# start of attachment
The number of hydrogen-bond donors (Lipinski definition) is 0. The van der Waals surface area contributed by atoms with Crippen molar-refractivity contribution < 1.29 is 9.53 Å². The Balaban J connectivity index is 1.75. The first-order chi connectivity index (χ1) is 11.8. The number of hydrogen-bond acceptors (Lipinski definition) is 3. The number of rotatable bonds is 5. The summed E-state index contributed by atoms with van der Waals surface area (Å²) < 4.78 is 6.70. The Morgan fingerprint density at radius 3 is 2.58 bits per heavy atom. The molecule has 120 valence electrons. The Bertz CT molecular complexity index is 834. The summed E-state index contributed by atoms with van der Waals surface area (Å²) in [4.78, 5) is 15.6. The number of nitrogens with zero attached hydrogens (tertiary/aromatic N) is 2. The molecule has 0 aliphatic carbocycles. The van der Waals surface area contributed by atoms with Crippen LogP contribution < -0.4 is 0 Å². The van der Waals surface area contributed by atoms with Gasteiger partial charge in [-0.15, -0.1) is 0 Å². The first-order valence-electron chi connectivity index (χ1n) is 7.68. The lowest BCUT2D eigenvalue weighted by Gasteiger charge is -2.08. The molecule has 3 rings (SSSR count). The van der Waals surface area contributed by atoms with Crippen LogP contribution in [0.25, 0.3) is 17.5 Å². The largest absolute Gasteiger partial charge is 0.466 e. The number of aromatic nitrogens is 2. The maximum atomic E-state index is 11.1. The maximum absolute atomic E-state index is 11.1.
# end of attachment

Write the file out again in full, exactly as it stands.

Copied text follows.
The number of hydrogen-bond donors (Lipinski definition) is 0. The van der Waals surface area contributed by atoms with Crippen molar-refractivity contribution < 1.29 is 9.53 Å². The Balaban J connectivity index is 1.75. The first-order chi connectivity index (χ1) is 11.8. The number of hydrogen-bond acceptors (Lipinski definition) is 3. The number of rotatable bonds is 5. The summed E-state index contributed by atoms with van der Waals surface area (Å²) < 4.78 is 6.70. The Morgan fingerprint density at radius 3 is 2.58 bits per heavy atom. The molecule has 120 valence electrons. The Bertz CT molecular complexity index is 834. The summed E-state index contributed by atoms with van der Waals surface area (Å²) in [4.78, 5) is 15.6. The number of nitrogens with zero attached hydrogens (tertiary/aromatic N) is 2. The molecule has 0 aliphatic carbocycles. The van der Waals surface area contributed by atoms with Crippen LogP contribution < -0.4 is 0 Å². The van der Waals surface area contributed by atoms with Gasteiger partial charge in [-0.15, -0.1) is 0 Å². The first-order valence-electron chi connectivity index (χ1n) is 7.68. The lowest BCUT2D eigenvalue weighted by Gasteiger charge is -2.08. The molecule has 3 rings (SSSR count). The van der Waals surface area contributed by atoms with Crippen LogP contribution in [0.25, 0.3) is 17.5 Å². The largest absolute Gasteiger partial charge is 0.466 e. The number of aromatic nitrogens is 2. The maximum atomic E-state index is 11.1. The maximum absolute atomic E-state index is 11.1.